Anti-EGFR-resistant clones decay exponentially after progression: Implications for anti-EGFR re-challenge

C. M. Parseghian, J. M. Loree, V. K. Morris, X. Liu, K. K. Clifton, S. Napolitano, J. T. Henry, A. A. Pereira, E. Vilar, B. Johnson, B. Kee, K. Raghav, A. Dasari, J. Wu, N. Garg, V. M. Raymond, K. C. Banks, A. A. Talasaz, R. B. Lanman, J. H. StricklerD. S. Hong, R. B. Corcoran, M. J. Overman, S. Kopetz

Research output: Contribution to journalArticle

34 Scopus citations

Abstract

Background Colorectal cancer (CRC) has been shown to acquire RAS and EGFR ectodomain mutations as mechanisms of resistance to epidermal growth factor receptor (EGFR) inhibition (anti-EGFR). After anti-EGFR withdrawal, RAS and EGFR mutant clones lack a growth advantage relative to other clones and decay; however, the kinetics of decay remain unclear. We sought to determine the kinetics of acquired RAS/EGFR mutations after discontinuation of anti-EGFR therapy. Patients and methods We present the post-progression circulating tumor DNA (ctDNA) profiles of 135 patients with RAS/BRAF wild-type metastatic CRC treated with anti-EGFR who acquired RAS and/or EGFR mutations during therapy. Our validation cohort consisted of an external dataset of 73 patients with a ctDNA profile suggestive of prior anti-EGFR exposure and serial sampling. A separate retrospective cohort of 80 patients was used to evaluate overall response rate and progression free survival during re-challenge therapies. Results Our analysis showed that RAS and EGFR relative mutant allele frequency decays exponentially (r 2 =0.93 for RAS; r 2 =0.94 for EGFR) with a cumulative half-life of 4.4 months. We validated our findings using an external dataset of 73 patients with a ctDNA profile suggestive of prior anti-EGFR exposure and serial sampling, confirming exponential decay with an estimated half-life of 4.3 months. A separate retrospective cohort of 80 patients showed that patients had a higher overall response rate during re-challenge therapies after increasing time intervals, as predicted by our model. Conclusion These results provide scientific support for anti-EGFR re-challenge and guide the optimal timing of re-challenge initiation.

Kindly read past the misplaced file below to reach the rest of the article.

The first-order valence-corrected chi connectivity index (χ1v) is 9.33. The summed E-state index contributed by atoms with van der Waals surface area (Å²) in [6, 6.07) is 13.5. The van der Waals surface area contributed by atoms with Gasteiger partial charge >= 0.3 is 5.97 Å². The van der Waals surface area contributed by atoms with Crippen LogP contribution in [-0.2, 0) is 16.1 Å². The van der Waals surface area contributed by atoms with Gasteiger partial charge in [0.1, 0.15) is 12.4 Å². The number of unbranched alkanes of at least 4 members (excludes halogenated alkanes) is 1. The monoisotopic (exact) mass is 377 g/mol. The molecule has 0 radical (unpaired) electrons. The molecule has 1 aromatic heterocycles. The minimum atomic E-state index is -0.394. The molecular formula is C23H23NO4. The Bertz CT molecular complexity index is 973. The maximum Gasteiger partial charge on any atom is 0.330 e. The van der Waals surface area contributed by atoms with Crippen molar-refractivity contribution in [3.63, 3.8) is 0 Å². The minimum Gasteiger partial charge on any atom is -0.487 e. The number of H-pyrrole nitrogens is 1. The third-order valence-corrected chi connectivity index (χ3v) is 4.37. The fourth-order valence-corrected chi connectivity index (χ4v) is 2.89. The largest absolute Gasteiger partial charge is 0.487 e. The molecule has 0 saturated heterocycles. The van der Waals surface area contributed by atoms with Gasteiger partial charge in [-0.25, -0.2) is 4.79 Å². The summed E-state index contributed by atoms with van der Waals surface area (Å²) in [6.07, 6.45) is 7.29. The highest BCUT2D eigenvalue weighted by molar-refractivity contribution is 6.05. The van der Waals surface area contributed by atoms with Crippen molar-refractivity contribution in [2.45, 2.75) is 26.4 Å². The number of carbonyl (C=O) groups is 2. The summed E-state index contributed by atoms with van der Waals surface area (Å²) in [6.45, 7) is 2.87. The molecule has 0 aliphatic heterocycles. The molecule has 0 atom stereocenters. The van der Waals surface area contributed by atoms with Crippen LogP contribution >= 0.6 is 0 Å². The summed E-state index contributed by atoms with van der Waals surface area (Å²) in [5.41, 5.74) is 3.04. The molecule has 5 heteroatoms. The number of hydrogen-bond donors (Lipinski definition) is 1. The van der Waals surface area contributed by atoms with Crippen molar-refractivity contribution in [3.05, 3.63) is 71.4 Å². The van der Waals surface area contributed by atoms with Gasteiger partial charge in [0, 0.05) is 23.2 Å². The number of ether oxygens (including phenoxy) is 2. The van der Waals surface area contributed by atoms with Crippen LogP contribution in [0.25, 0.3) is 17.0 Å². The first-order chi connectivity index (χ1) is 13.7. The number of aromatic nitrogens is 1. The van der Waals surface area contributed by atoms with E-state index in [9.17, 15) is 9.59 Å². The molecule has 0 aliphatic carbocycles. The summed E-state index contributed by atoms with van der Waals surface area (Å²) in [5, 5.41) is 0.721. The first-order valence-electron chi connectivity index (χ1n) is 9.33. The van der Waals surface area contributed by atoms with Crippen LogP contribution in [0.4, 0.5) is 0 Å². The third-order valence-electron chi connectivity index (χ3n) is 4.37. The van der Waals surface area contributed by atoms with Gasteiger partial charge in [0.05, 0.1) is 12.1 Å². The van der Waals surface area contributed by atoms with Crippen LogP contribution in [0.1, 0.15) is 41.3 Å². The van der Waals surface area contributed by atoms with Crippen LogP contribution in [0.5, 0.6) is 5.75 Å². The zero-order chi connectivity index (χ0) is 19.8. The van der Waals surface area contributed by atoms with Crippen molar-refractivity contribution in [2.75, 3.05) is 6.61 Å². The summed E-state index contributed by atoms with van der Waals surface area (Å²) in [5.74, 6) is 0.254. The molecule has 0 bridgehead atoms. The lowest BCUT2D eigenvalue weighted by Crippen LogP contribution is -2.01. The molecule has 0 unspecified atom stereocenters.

Original languageEnglish
Pages (from-to)243-249
Number of pages7
JournalAnnals of Oncology
Volume30
Issue number2
DOIs
StatePublished - Feb 1 2019
Externally publishedYes

Keywords

  • Anti-EGFR therapy
  • Circulating tumor DNA
  • Clonal decay
  • Colorectal cancer

Fingerprint Dive into the research topics of 'Anti-EGFR-resistant clones decay exponentially after progression: Implications for anti-EGFR re-challenge'. Together they form a unique fingerprint.

  • Cite this

    Parseghian, C. M., Loree, J. M., Morris, V. K., Liu, X., Clifton, K. K., Napolitano, S., Henry, J. T., Pereira, A. A., Vilar, E., Johnson, B., Kee, B., Raghav, K., Dasari, A., Wu, J., Garg, N., Raymond, V. M., Banks, K. C., Talasaz, A. A., Lanman, R. B., ... Kopetz, S. (2019). Anti-EGFR-resistant clones decay exponentially after progression: Implications for anti-EGFR re-challenge. Annals of Oncology, 30(2), 243-249. https://doi.org/10.1093/annonc/mdy509